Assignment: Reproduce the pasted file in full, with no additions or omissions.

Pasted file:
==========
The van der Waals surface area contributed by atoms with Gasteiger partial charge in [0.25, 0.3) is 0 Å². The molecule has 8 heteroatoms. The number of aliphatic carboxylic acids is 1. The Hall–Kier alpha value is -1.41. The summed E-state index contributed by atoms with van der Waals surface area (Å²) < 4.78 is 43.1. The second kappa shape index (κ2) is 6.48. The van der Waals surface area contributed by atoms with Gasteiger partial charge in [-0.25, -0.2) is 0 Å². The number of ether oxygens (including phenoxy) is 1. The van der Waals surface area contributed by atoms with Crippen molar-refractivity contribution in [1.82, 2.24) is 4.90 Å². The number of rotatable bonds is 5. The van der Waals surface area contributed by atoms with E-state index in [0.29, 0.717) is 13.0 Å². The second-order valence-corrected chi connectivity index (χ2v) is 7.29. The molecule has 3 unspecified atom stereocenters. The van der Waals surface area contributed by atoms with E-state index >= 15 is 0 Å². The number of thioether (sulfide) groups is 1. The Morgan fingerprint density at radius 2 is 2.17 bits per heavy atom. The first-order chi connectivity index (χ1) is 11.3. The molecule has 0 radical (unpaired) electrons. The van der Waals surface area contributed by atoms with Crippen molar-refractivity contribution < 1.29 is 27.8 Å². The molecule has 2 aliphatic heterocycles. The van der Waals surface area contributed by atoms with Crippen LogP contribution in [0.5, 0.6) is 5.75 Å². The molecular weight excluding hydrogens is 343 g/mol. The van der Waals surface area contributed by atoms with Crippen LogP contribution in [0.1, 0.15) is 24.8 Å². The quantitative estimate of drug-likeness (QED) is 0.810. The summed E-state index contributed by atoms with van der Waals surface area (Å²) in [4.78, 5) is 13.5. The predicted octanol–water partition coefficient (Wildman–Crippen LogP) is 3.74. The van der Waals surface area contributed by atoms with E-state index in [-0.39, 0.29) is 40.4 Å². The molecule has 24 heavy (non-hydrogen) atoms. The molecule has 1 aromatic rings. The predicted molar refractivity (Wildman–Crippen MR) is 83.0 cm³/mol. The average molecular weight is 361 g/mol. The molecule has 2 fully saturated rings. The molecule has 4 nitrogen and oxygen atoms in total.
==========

The van der Waals surface area contributed by atoms with Gasteiger partial charge in [0.25, 0.3) is 0 Å². The molecule has 8 heteroatoms. The number of aliphatic carboxylic acids is 1. The Hall–Kier alpha value is -1.41. The summed E-state index contributed by atoms with van der Waals surface area (Å²) < 4.78 is 43.1. The second kappa shape index (κ2) is 6.48. The van der Waals surface area contributed by atoms with Gasteiger partial charge in [-0.25, -0.2) is 0 Å². The number of ether oxygens (including phenoxy) is 1. The van der Waals surface area contributed by atoms with Crippen molar-refractivity contribution in [1.82, 2.24) is 4.90 Å². The number of rotatable bonds is 5. The van der Waals surface area contributed by atoms with E-state index in [0.29, 0.717) is 13.0 Å². The second-order valence-corrected chi connectivity index (χ2v) is 7.29. The molecule has 3 unspecified atom stereocenters. The van der Waals surface area contributed by atoms with E-state index >= 15 is 0 Å². The number of thioether (sulfide) groups is 1. The Morgan fingerprint density at radius 2 is 2.17 bits per heavy atom. The first-order chi connectivity index (χ1) is 11.3. The molecule has 0 radical (unpaired) electrons. The van der Waals surface area contributed by atoms with Crippen molar-refractivity contribution < 1.29 is 27.8 Å². The molecule has 2 aliphatic heterocycles. The van der Waals surface area contributed by atoms with Crippen LogP contribution in [0.5, 0.6) is 5.75 Å². The molecular weight excluding hydrogens is 343 g/mol. The van der Waals surface area contributed by atoms with Crippen LogP contribution in [0.1, 0.15) is 24.8 Å². The quantitative estimate of drug-likeness (QED) is 0.810. The summed E-state index contributed by atoms with van der Waals surface area (Å²) in [4.78, 5) is 13.5. The predicted octanol–water partition coefficient (Wildman–Crippen LogP) is 3.74. The van der Waals surface area contributed by atoms with E-state index in [-0.39, 0.29) is 40.4 Å². The molecule has 24 heavy (non-hydrogen) atoms. The molecule has 1 aromatic rings. The predicted molar refractivity (Wildman–Crippen MR) is 83.0 cm³/mol. The average molecular weight is 361 g/mol. The molecule has 2 fully saturated rings. The molecule has 4 nitrogen and oxygen atoms in total.